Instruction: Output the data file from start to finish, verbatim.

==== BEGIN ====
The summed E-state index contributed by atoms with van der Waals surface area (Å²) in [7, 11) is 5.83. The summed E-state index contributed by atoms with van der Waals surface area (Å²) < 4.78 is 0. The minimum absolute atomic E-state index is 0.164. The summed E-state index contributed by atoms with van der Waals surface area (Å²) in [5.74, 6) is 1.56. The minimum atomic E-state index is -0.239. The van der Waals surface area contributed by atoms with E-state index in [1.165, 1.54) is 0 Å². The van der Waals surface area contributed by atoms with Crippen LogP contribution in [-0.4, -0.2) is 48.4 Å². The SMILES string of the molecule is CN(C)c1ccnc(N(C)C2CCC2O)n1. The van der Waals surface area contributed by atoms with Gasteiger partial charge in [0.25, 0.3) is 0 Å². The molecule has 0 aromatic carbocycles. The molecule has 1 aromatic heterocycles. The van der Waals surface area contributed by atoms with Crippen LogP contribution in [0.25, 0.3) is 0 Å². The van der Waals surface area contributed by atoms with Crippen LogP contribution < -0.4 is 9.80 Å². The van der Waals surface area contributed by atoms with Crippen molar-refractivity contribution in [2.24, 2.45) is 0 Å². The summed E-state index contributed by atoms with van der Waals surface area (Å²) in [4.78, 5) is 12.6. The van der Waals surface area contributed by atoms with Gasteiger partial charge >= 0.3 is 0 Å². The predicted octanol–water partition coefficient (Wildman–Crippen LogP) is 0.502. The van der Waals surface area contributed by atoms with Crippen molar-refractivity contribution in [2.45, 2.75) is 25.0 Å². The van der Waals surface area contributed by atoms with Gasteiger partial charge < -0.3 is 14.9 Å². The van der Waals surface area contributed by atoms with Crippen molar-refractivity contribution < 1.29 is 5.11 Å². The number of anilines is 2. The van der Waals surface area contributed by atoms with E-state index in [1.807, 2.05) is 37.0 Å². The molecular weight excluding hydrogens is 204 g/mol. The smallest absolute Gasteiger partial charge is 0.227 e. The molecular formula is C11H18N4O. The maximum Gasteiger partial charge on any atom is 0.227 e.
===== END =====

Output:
The summed E-state index contributed by atoms with van der Waals surface area (Å²) in [7, 11) is 5.83. The summed E-state index contributed by atoms with van der Waals surface area (Å²) < 4.78 is 0. The minimum absolute atomic E-state index is 0.164. The summed E-state index contributed by atoms with van der Waals surface area (Å²) in [5.74, 6) is 1.56. The minimum atomic E-state index is -0.239. The van der Waals surface area contributed by atoms with E-state index in [1.165, 1.54) is 0 Å². The van der Waals surface area contributed by atoms with Crippen LogP contribution in [-0.4, -0.2) is 48.4 Å². The SMILES string of the molecule is CN(C)c1ccnc(N(C)C2CCC2O)n1. The van der Waals surface area contributed by atoms with Gasteiger partial charge in [0.25, 0.3) is 0 Å². The molecule has 0 aromatic carbocycles. The molecule has 1 aromatic heterocycles. The van der Waals surface area contributed by atoms with Crippen LogP contribution in [0.25, 0.3) is 0 Å². The van der Waals surface area contributed by atoms with Crippen LogP contribution < -0.4 is 9.80 Å². The van der Waals surface area contributed by atoms with Crippen molar-refractivity contribution in [2.24, 2.45) is 0 Å². The summed E-state index contributed by atoms with van der Waals surface area (Å²) in [4.78, 5) is 12.6. The van der Waals surface area contributed by atoms with Gasteiger partial charge >= 0.3 is 0 Å². The predicted octanol–water partition coefficient (Wildman–Crippen LogP) is 0.502. The van der Waals surface area contributed by atoms with Crippen molar-refractivity contribution in [2.45, 2.75) is 25.0 Å². The van der Waals surface area contributed by atoms with Gasteiger partial charge < -0.3 is 14.9 Å². The van der Waals surface area contributed by atoms with Crippen molar-refractivity contribution < 1.29 is 5.11 Å². The number of anilines is 2. The van der Waals surface area contributed by atoms with E-state index in [1.807, 2.05) is 37.0 Å². The molecular weight excluding hydrogens is 204 g/mol. The smallest absolute Gasteiger partial charge is 0.227 e. The molecular formula is C11H18N4O. The maximum Gasteiger partial charge on any atom is 0.227 e.